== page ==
By Taras Berezowsky
The Boeing Company (BA), long known for its extensive supply chain management practices (not counting the recent 787 Dreamliner debacle), is one U.S.-based OEM that can teach us a lot about metals procurement. Procurement of the raw materials that go into the aerospace OEM's products, including but certainly not limited to aluminum and titanium and its alloys, is quite a job considering the thousands of parts that go into a typical Boeing aircraft. And the competition spurred by newly developed materials, such as plastic and carbon fiber composites, give the old dogs a run for their money. One old dog, in this case, is aluminum.
Recently, at the Paris Air Show, Boeing CEO Ray Connor "defended the use of traditional aluminum metal for the fuselage of its upgraded 777 twin-aisle jet as Airbus SAS (EAD)'s A350, a competing model made chiefly of composite plastic," made its first test flight just before the show began. Connor told Bloomberg BusinessWeek that "using the existing 777 production system is part of Chicago-based Boeing's strategy to reduce the cost of airplane development." These costs of airplane development, and how aluminum procurement by Boeing as a major OEM reflects their management of suppliers and supply chain, are naturally what we is interested in.
So, we did a Q&A with Jeff Carpenter, senior procurement manager, Raw Materials, of Boeing Commercial Airplanes Supplier Management. Although Carpenter did not disclose to us exactly how much money Boeing spends per year on its aluminum buy or what some of the biggest metal cost components are for Boeing in general, citing confidentiality, he did shed some light on how Boeing manages its metal spend.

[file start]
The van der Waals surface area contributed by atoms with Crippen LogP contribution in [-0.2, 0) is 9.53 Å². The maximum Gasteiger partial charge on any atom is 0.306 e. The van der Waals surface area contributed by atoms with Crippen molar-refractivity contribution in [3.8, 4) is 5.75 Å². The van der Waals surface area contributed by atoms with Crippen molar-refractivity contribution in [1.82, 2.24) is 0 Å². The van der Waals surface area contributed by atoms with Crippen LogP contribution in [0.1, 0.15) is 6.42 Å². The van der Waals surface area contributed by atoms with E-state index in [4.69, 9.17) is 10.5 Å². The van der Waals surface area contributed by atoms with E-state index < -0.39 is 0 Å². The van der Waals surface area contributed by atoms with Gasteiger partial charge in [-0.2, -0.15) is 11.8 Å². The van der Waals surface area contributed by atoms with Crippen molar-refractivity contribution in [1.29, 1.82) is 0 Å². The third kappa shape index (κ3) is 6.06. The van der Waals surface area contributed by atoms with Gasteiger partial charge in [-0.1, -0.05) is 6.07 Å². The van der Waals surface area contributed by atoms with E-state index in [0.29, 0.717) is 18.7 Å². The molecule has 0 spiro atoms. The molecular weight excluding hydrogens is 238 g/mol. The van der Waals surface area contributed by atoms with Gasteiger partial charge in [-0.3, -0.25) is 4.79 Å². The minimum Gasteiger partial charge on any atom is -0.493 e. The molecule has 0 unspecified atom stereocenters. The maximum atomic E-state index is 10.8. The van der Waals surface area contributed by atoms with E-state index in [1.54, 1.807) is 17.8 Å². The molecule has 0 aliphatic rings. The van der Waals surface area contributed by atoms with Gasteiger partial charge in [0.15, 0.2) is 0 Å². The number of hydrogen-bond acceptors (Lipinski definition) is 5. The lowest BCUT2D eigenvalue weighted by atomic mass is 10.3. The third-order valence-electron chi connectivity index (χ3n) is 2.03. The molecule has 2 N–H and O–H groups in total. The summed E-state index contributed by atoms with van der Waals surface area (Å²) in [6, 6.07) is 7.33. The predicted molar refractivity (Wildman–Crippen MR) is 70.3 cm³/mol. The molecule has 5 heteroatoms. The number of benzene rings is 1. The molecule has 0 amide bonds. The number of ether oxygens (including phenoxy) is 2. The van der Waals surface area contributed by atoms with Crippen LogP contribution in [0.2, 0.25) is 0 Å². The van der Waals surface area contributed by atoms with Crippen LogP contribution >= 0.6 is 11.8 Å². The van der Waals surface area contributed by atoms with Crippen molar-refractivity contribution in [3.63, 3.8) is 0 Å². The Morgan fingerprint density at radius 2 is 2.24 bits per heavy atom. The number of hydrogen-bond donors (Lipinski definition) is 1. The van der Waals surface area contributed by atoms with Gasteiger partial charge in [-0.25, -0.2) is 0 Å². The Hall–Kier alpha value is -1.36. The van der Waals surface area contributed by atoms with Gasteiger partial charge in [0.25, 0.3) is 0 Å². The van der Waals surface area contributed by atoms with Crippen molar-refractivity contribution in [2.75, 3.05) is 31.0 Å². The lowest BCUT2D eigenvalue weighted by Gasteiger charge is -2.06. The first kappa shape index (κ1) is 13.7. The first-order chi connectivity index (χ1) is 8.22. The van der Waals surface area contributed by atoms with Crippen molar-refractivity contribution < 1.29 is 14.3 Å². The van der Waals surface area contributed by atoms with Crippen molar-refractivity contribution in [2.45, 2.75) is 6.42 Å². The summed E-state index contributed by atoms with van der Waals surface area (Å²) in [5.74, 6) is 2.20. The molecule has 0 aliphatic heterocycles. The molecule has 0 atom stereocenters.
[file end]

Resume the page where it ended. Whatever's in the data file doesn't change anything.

Metal Miner: How do you tend to buy your aluminum (through which channels, how do you hedge your aluminum spend, etc.)?
Jeff Carpenter: Purchase of aluminum for our supply chain is handled directly by Boeing through our aggregator, TMX. This enables us to reduce costs, control quality and ensure inventory to meet our increasing production schedules. To further this strategy, we have recently begun a new program to revert scrap aluminum and return it to our supply chain.
MM: How much does initial material cost factor into sourcing aluminum (or other metal) parts vs. plastic composite parts?
JC: Cost of the base material and finished part/assembly is a major factor in selection.
MM: How do you stay on top of the commodity markets? How do you stay informed?
JC: We work closely with metals manufacturers, our supply chain partners, [and] our aggregator, and participate in industry events to continually monitor commodity markets. This allows us to anticipate any changes to materials availability or pricing.
MM: Do you use any metal price forecasting tools?
JC: We work closely with our service provider, suppliers, and internal experts to generate a forecast.
How does Boeing manage its suppliers effectively? Continued in Part Two.